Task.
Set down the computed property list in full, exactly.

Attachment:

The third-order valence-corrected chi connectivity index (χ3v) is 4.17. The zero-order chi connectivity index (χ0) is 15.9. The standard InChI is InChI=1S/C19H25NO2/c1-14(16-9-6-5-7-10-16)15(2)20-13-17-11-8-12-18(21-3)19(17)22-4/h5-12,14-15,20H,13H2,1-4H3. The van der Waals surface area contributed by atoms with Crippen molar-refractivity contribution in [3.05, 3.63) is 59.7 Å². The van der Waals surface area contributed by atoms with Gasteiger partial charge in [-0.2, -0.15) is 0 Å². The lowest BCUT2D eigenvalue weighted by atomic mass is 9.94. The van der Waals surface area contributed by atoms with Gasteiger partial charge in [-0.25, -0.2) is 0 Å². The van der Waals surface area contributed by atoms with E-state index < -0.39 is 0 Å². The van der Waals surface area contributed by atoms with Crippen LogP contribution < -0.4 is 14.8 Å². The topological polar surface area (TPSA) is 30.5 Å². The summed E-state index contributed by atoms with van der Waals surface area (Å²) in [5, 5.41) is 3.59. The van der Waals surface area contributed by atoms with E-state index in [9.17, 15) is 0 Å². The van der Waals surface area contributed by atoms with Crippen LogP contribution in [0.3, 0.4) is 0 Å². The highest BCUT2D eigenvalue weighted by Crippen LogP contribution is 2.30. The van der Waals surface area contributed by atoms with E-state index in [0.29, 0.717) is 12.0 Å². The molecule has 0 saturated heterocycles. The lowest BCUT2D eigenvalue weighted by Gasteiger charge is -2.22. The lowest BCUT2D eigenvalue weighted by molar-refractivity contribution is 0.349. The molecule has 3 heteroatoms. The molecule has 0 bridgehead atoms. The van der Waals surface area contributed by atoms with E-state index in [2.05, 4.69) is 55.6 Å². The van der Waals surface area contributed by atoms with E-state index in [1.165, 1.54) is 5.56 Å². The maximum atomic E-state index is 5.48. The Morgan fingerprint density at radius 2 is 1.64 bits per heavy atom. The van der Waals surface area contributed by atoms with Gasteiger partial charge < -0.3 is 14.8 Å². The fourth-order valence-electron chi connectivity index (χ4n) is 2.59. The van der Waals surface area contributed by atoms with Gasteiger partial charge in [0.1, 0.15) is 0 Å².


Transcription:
The third-order valence-corrected chi connectivity index (χ3v) is 4.17. The zero-order chi connectivity index (χ0) is 15.9. The standard InChI is InChI=1S/C19H25NO2/c1-14(16-9-6-5-7-10-16)15(2)20-13-17-11-8-12-18(21-3)19(17)22-4/h5-12,14-15,20H,13H2,1-4H3. The van der Waals surface area contributed by atoms with Crippen molar-refractivity contribution in [3.05, 3.63) is 59.7 Å². The van der Waals surface area contributed by atoms with Gasteiger partial charge in [-0.2, -0.15) is 0 Å². The lowest BCUT2D eigenvalue weighted by atomic mass is 9.94. The van der Waals surface area contributed by atoms with Gasteiger partial charge in [-0.25, -0.2) is 0 Å². The van der Waals surface area contributed by atoms with E-state index < -0.39 is 0 Å². The van der Waals surface area contributed by atoms with Crippen LogP contribution < -0.4 is 14.8 Å². The topological polar surface area (TPSA) is 30.5 Å². The summed E-state index contributed by atoms with van der Waals surface area (Å²) in [5, 5.41) is 3.59. The van der Waals surface area contributed by atoms with E-state index in [9.17, 15) is 0 Å². The van der Waals surface area contributed by atoms with Crippen LogP contribution in [0.3, 0.4) is 0 Å². The highest BCUT2D eigenvalue weighted by Crippen LogP contribution is 2.30. The van der Waals surface area contributed by atoms with E-state index in [0.29, 0.717) is 12.0 Å². The molecule has 0 saturated heterocycles. The lowest BCUT2D eigenvalue weighted by Gasteiger charge is -2.22. The lowest BCUT2D eigenvalue weighted by molar-refractivity contribution is 0.349. The molecule has 3 heteroatoms. The molecule has 0 bridgehead atoms. The van der Waals surface area contributed by atoms with E-state index in [2.05, 4.69) is 55.6 Å². The van der Waals surface area contributed by atoms with E-state index in [1.165, 1.54) is 5.56 Å². The maximum atomic E-state index is 5.48. The Morgan fingerprint density at radius 2 is 1.64 bits per heavy atom. The van der Waals surface area contributed by atoms with Gasteiger partial charge < -0.3 is 14.8 Å². The fourth-order valence-electron chi connectivity index (χ4n) is 2.59. The van der Waals surface area contributed by atoms with Gasteiger partial charge in [0.1, 0.15) is 0 Å².